"To be forced into marriage" sounds good to me, because marriage is a state. "to be forced into coverage (cover)" is weird, because coverage (cover) is not a state. I could accept "He is in a marriage", but not "He is in (insurance) coverage/cover". Therefore, there must be something wrong with "to be forced into coverage".

  6. 5jj's Avatar
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    #6

    Re: Into Coverage

    Quote Originally Posted by evert View Post
    I could accept "He is in a marriage", but not "He is in (insurance) coverage/cover". Therefore, there must be something wrong with "to be forced into coverage".
    'He is in a marriage' is not natural, though 'he is in an unhappy marriage' could be. He is in (insurance) coverage/cover' (= he has insurance coverage/cover) is not natural.

  7. Raymott's Avatar
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    #7

    Re: Into Coverage

    Quote Originally Posted by evert View Post
    "To be forced into marriage" sounds good to me, because marriage is a state. "to be forced into coverage (cover)" is weird, because coverage (cover) is not a state. I could accept "He is in a marriage", but not "He is in (insurance) coverage/cover". Therefore, there must be something wrong with "to be forced into coverage".
    That's not logical. You can't prove that "to be forced into coverage" must be wrong just because you can't accept "He is in coverage."
    He is in the coverage scheme. We don't say, "He is in coverage", but that just means that we don't use that phrase, not that it's untrue.

  8. MikeNewYork's Avatar
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    #8

    Re: Into Coverage

    Quote Originally Posted by evert View Post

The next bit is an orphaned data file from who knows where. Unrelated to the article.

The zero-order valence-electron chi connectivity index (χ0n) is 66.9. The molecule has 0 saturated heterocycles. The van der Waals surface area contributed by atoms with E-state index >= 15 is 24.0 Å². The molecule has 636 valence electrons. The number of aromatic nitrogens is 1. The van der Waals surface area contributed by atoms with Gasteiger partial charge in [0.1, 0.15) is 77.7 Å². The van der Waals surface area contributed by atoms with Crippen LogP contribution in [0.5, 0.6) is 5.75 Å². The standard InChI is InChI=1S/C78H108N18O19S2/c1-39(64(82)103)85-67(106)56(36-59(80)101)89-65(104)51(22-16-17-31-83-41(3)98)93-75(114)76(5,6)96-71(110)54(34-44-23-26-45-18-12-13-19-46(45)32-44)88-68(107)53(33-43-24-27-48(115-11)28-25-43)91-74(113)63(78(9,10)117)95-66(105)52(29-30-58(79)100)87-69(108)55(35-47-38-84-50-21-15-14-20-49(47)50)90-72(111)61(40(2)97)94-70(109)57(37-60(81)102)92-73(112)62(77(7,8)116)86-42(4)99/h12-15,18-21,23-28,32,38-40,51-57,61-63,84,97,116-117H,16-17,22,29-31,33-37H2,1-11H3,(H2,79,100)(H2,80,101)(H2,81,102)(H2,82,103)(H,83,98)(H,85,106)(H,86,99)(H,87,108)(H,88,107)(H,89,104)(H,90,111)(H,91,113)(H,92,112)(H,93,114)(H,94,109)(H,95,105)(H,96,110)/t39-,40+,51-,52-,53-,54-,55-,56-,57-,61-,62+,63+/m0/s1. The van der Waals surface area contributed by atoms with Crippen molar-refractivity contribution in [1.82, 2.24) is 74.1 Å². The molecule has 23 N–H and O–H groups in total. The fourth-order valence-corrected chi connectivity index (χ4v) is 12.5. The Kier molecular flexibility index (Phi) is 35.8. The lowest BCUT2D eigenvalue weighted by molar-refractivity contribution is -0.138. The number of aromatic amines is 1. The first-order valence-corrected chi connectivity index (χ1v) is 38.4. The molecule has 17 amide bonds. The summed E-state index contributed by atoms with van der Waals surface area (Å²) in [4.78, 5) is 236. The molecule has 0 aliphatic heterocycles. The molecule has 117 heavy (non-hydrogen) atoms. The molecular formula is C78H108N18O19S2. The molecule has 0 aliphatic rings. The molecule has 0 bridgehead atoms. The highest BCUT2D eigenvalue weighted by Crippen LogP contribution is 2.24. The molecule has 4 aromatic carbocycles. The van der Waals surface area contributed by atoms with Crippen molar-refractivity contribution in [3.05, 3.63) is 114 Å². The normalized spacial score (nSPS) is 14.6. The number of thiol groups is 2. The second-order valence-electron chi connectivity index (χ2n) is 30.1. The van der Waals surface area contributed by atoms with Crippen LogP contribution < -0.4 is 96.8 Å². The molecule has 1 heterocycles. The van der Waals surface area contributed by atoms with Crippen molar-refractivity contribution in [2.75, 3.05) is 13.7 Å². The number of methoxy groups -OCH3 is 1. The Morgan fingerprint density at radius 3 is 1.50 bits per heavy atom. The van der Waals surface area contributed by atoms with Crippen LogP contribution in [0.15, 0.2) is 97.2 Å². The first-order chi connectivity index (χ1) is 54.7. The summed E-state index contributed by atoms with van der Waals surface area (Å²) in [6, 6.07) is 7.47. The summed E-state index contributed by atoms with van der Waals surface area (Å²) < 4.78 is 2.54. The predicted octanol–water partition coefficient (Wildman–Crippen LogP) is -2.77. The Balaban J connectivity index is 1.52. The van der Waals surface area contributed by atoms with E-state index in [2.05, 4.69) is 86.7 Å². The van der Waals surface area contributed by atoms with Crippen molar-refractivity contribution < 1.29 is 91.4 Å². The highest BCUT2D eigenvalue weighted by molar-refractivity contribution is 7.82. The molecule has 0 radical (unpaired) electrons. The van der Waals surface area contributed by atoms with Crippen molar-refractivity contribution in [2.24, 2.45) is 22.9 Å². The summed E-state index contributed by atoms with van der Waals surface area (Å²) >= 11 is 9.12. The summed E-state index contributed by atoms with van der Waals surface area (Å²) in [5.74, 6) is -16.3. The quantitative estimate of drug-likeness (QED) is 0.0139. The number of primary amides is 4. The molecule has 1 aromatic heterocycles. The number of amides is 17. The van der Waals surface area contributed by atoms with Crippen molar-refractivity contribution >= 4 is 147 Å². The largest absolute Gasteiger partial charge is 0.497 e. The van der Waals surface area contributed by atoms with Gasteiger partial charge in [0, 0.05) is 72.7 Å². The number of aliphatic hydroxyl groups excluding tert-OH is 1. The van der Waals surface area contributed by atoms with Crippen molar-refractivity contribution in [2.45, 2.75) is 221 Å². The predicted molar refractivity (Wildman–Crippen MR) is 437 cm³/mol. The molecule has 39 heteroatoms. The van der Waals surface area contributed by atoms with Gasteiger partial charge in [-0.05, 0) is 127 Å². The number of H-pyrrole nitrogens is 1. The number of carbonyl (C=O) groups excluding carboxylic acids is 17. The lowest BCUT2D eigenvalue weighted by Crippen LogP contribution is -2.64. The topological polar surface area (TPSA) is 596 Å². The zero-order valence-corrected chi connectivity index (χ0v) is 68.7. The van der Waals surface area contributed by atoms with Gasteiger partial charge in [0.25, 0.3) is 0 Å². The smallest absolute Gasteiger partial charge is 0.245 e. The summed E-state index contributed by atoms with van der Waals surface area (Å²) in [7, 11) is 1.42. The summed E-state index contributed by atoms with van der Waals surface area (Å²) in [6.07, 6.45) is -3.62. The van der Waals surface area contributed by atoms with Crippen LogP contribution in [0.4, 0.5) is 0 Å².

In this sentence from a website:

    ( abcnews.go.com/Politics/obama-announces-insured-health-plans-year/story?id=20888098 )
    "Facing growing opposition from his own party, President Obama today proposed a fix to a key component of his signature health care law, allowing Americans who are losing their coverage because of the Affordable Care Act to keep their plans for up to a year before being forced into coverage that meets the new standards."

    Assuming that "coverage" (US) = "cover" (UK). Is "being forced into coverage" grammatically wrong, because the sentence makes it sound like it is okay to write "He is in insurance coverage" to mean "He has insurance coverage". Would "being forced into getting coverage" be better?
    In this use, forced into coverage" is fine in AmE. In this context the subject of the discussion is people who already have (insurance) coverage being forced into a different type of (insurance) coverage by a new law. Because of this discussion, "coverage" has become synonymous with "insurance coverage". We hear "40 million Americans have no coverage", "people are at risk for losing their coverage", "people with pre-existing illnesses can't get coverage", etc.

  9. 5jj's Avatar
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    #9

    Re: Into Coverage

    Thread closed. Cloe of banned user.